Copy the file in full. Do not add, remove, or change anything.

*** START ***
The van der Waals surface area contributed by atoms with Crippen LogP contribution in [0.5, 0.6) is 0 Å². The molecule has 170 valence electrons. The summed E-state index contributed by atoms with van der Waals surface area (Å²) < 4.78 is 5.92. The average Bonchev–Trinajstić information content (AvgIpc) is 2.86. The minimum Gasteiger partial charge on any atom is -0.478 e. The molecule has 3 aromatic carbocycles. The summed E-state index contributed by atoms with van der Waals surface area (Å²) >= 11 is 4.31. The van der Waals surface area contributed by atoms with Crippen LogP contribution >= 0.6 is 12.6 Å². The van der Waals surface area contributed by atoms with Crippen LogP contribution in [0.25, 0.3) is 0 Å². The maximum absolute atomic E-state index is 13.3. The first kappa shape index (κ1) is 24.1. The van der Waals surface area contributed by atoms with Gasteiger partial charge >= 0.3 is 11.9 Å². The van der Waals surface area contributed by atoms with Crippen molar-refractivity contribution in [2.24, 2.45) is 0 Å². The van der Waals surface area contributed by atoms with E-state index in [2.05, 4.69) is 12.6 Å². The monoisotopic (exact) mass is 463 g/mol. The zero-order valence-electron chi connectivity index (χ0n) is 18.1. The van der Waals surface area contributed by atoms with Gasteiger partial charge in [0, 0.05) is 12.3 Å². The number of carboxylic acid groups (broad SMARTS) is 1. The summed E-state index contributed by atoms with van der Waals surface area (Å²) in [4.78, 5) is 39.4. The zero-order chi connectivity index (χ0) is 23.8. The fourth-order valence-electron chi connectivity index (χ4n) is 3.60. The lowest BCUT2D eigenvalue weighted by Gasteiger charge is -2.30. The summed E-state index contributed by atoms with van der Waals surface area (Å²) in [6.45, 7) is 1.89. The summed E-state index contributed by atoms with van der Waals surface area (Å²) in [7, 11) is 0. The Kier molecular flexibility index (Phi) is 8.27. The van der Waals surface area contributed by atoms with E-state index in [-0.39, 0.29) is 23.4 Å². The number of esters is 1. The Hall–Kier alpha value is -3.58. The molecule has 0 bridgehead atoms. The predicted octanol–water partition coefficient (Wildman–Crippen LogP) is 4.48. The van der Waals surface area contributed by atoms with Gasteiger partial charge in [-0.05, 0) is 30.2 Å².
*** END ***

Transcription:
The van der Waals surface area contributed by atoms with Crippen LogP contribution in [0.5, 0.6) is 0 Å². The molecule has 170 valence electrons. The summed E-state index contributed by atoms with van der Waals surface area (Å²) < 4.78 is 5.92. The average Bonchev–Trinajstić information content (AvgIpc) is 2.86. The minimum Gasteiger partial charge on any atom is -0.478 e. The molecule has 3 aromatic carbocycles. The summed E-state index contributed by atoms with van der Waals surface area (Å²) >= 11 is 4.31. The van der Waals surface area contributed by atoms with Crippen LogP contribution >= 0.6 is 12.6 Å². The van der Waals surface area contributed by atoms with Crippen LogP contribution in [0.25, 0.3) is 0 Å². The maximum absolute atomic E-state index is 13.3. The first kappa shape index (κ1) is 24.1. The van der Waals surface area contributed by atoms with Gasteiger partial charge >= 0.3 is 11.9 Å². The van der Waals surface area contributed by atoms with Crippen molar-refractivity contribution in [2.24, 2.45) is 0 Å². The van der Waals surface area contributed by atoms with E-state index in [2.05, 4.69) is 12.6 Å². The monoisotopic (exact) mass is 463 g/mol. The zero-order valence-electron chi connectivity index (χ0n) is 18.1. The van der Waals surface area contributed by atoms with Gasteiger partial charge in [0, 0.05) is 12.3 Å². The number of carboxylic acid groups (broad SMARTS) is 1. The summed E-state index contributed by atoms with van der Waals surface area (Å²) in [4.78, 5) is 39.4. The zero-order chi connectivity index (χ0) is 23.8. The fourth-order valence-electron chi connectivity index (χ4n) is 3.60. The lowest BCUT2D eigenvalue weighted by Gasteiger charge is -2.30. The summed E-state index contributed by atoms with van der Waals surface area (Å²) in [6.45, 7) is 1.89. The summed E-state index contributed by atoms with van der Waals surface area (Å²) in [7, 11) is 0. The Kier molecular flexibility index (Phi) is 8.27. The van der Waals surface area contributed by atoms with E-state index in [-0.39, 0.29) is 23.4 Å². The number of esters is 1. The Hall–Kier alpha value is -3.58. The molecule has 0 bridgehead atoms. The predicted octanol–water partition coefficient (Wildman–Crippen LogP) is 4.48. The van der Waals surface area contributed by atoms with Gasteiger partial charge in [-0.05, 0) is 30.2 Å².